Second, we have to take the idea of truth seriously, as a property of ideas that does not depend on certainty or objectivity. Truth depends only on how the world truly is, and, as such, it is, and forever will be, independent of any means to verify it. The reason for this is that our ideas about how to verify ideas may also be true or false, and the interpretation of evidence always requires prior knowledge, which might be full of errors. Although ideas can never, ever, be certainly true, they can be true, and whether they’re true or not depends on how the world truly is.
The key to objectivity is to reunite these two insights. The world in which our ideas evolve and compete is the very world they are trying to describe. Therefore, our ideas about the construction of knowledge must take their place alongside the rest of our knowledge, and, if they form a logically consistent picture, they might conceivably be true. The enunciation of an idea always encodes information about its formation and history, but, if that information is compatible with what the idea says about the world, it does not rule out the possibility that it is true.
When critics cast doubt on a scientific belief, it’s because they judge that the best history of that belief does not contain the truth of that belief itself. They think that the best explanation is a faulty experiment, an oppressive lie, a dominant discourse, an illusion or any other story in which the idea itself is false. But the story of an idea cannot be any more foundational than the idea itself. It presupposes a model of the world in which, presumably, it is itself true. There is always a reason, a story showing how an idea came to prevail, and sometimes, in that story, the idea itself is true.
This leads to an important lesson about methodology. It is possible to align the methods, factors and institutions of the construction of knowledge with the logical conditions of the search for truth. If we structure our methods in such a way that an idea’s own truth is a necessary condition of its survival, if we devise tests that an idea can’t pass unless the world really is as it says, it will become impossible to explain the trajectory of some ideas without conjecturing that they are true. By setting ideas on a collision course with their own meaning, we can effectively purge ideas that are not compatible with the best explanation of their histories. The task of maintaining that alignment is what scientific scrutiny is all about. After an idea has been subjected to stringent tests and has passed them with flying colors, it becomes very hard to explain what happened, without suggesting that it might actually be true.
Defenders of science, faced with the assaults of postmodernism, sometimes become remarkably fainthearted: their arguments lack vigor when they merely say that science is but the best we can hope for. We need not be so unambitious. Science, at its best, seeks ever tighter compatibility between our understanding of the world and the place of that understanding within it. To set up an experiment is to structure it so that only one explanation follows from its result, after we consider all the factors that went into the experiment, including our subjective position in the world. Methodological errors creep in when our understanding of the experiment was flawed, and we failed to account for all the factors that influenced it.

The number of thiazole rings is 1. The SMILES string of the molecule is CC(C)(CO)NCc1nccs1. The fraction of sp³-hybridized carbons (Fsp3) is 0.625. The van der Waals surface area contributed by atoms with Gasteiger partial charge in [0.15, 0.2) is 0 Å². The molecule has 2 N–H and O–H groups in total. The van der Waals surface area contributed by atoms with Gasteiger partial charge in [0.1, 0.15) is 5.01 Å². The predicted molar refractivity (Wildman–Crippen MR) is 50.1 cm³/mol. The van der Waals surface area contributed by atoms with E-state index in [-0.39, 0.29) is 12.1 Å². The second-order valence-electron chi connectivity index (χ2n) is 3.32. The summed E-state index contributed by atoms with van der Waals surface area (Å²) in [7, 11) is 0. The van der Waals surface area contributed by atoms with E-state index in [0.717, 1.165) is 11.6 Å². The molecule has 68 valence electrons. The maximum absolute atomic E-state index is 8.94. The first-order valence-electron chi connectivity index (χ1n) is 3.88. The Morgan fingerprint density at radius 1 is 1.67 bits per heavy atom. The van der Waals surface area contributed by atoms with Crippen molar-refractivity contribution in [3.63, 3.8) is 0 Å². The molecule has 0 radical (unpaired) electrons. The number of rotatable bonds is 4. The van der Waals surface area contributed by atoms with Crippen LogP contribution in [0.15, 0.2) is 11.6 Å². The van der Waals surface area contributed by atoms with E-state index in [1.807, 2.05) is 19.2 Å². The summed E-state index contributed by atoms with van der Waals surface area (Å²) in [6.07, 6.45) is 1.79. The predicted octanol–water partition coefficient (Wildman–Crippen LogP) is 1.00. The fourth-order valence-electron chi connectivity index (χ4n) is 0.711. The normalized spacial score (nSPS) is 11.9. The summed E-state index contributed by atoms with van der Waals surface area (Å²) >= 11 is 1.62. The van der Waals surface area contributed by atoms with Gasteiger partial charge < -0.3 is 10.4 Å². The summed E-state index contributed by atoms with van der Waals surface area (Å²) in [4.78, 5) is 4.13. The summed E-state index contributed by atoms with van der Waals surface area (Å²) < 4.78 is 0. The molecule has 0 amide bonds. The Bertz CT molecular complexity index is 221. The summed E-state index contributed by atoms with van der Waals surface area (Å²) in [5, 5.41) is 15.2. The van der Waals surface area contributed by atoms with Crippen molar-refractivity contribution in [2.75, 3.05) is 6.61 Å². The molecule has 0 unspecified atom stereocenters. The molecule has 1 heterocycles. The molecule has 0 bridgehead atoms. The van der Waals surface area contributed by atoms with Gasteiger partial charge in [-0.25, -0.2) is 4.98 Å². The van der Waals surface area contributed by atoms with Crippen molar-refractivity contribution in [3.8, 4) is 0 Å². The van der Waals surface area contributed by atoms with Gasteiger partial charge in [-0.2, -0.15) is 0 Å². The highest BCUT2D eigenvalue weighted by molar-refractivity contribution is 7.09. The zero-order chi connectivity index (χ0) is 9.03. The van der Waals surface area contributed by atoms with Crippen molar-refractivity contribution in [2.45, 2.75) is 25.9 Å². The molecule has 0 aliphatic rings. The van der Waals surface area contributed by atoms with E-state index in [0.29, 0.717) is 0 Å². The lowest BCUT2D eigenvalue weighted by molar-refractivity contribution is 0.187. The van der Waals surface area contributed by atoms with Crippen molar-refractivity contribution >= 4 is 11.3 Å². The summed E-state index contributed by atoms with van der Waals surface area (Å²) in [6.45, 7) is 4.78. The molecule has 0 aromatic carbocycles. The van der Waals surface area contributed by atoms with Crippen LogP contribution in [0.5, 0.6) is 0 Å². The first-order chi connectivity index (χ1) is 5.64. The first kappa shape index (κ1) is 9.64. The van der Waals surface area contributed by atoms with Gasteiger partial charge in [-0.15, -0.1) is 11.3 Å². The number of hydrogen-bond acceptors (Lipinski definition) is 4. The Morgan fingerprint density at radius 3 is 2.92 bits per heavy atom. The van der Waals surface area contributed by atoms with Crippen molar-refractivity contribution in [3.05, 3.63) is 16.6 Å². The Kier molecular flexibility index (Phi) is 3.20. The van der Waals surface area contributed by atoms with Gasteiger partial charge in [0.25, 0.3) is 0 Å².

Objectivity means that our knowledge of the world must account for our entanglement with it. We are being objective when we are mindful of our position in the world and strive for logical consistency between our ideas and their histories. Of course, knowledge is constructed, but how was it constructed? In what kind of world, with what methods and building materials? The way knowledge is constructed can sometimes suggest that it could be true, and we should ensure that this is the case.
Ronald Dworkin, in a passage about “integrated epistemology,” writes that Archimedean epistemology fails because our theory of knowledge has no special status: it must take its place alongside the rest of our knowledge. Postmodern epistemology fails for the same reason: because our ideas about the construction of knowledge have no special status. If we critically account for the history of our ideas, we can learn to harmonize it with what they say about the world in a way that provides for their mutual criticism. We can tentatively consider the possibility that an idea is true if our best explanation of how we came to acquire that idea is logically compatible with the truth of the idea. This is how we can know the world from within, and provides a possible remedy for the fragmentation of epistemology.